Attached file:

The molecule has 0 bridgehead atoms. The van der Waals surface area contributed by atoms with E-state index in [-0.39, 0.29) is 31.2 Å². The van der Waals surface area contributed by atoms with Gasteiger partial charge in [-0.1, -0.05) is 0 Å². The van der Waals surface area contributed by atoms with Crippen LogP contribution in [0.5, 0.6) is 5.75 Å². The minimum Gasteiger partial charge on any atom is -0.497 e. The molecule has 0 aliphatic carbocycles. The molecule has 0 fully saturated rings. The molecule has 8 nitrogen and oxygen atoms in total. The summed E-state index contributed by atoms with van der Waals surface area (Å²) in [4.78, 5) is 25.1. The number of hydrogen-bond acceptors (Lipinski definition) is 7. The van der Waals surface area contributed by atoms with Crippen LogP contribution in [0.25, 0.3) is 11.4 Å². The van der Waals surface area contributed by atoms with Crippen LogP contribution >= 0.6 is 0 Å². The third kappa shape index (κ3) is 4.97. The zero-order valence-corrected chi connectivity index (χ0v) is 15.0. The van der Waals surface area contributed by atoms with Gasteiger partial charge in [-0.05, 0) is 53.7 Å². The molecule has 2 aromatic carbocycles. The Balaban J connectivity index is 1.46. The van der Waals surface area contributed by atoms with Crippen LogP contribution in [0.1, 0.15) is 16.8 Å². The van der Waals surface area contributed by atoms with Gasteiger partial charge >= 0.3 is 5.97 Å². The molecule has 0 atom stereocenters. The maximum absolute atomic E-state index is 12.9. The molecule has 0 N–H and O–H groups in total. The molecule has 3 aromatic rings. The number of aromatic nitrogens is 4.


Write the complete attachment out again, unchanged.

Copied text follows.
The molecule has 0 bridgehead atoms. The van der Waals surface area contributed by atoms with E-state index in [-0.39, 0.29) is 31.2 Å². The van der Waals surface area contributed by atoms with Gasteiger partial charge in [-0.1, -0.05) is 0 Å². The van der Waals surface area contributed by atoms with Crippen LogP contribution in [0.5, 0.6) is 5.75 Å². The minimum Gasteiger partial charge on any atom is -0.497 e. The molecule has 0 aliphatic carbocycles. The molecule has 0 fully saturated rings. The molecule has 8 nitrogen and oxygen atoms in total. The summed E-state index contributed by atoms with van der Waals surface area (Å²) in [4.78, 5) is 25.1. The number of hydrogen-bond acceptors (Lipinski definition) is 7. The van der Waals surface area contributed by atoms with Crippen LogP contribution in [0.25, 0.3) is 11.4 Å². The van der Waals surface area contributed by atoms with Crippen LogP contribution >= 0.6 is 0 Å². The third kappa shape index (κ3) is 4.97. The zero-order valence-corrected chi connectivity index (χ0v) is 15.0. The van der Waals surface area contributed by atoms with Gasteiger partial charge in [-0.05, 0) is 53.7 Å². The molecule has 2 aromatic carbocycles. The Balaban J connectivity index is 1.46. The van der Waals surface area contributed by atoms with Crippen LogP contribution in [0.1, 0.15) is 16.8 Å². The van der Waals surface area contributed by atoms with Gasteiger partial charge >= 0.3 is 5.97 Å². The molecule has 0 atom stereocenters. The maximum absolute atomic E-state index is 12.9. The molecule has 0 N–H and O–H groups in total. The molecule has 3 aromatic rings. The number of aromatic nitrogens is 4.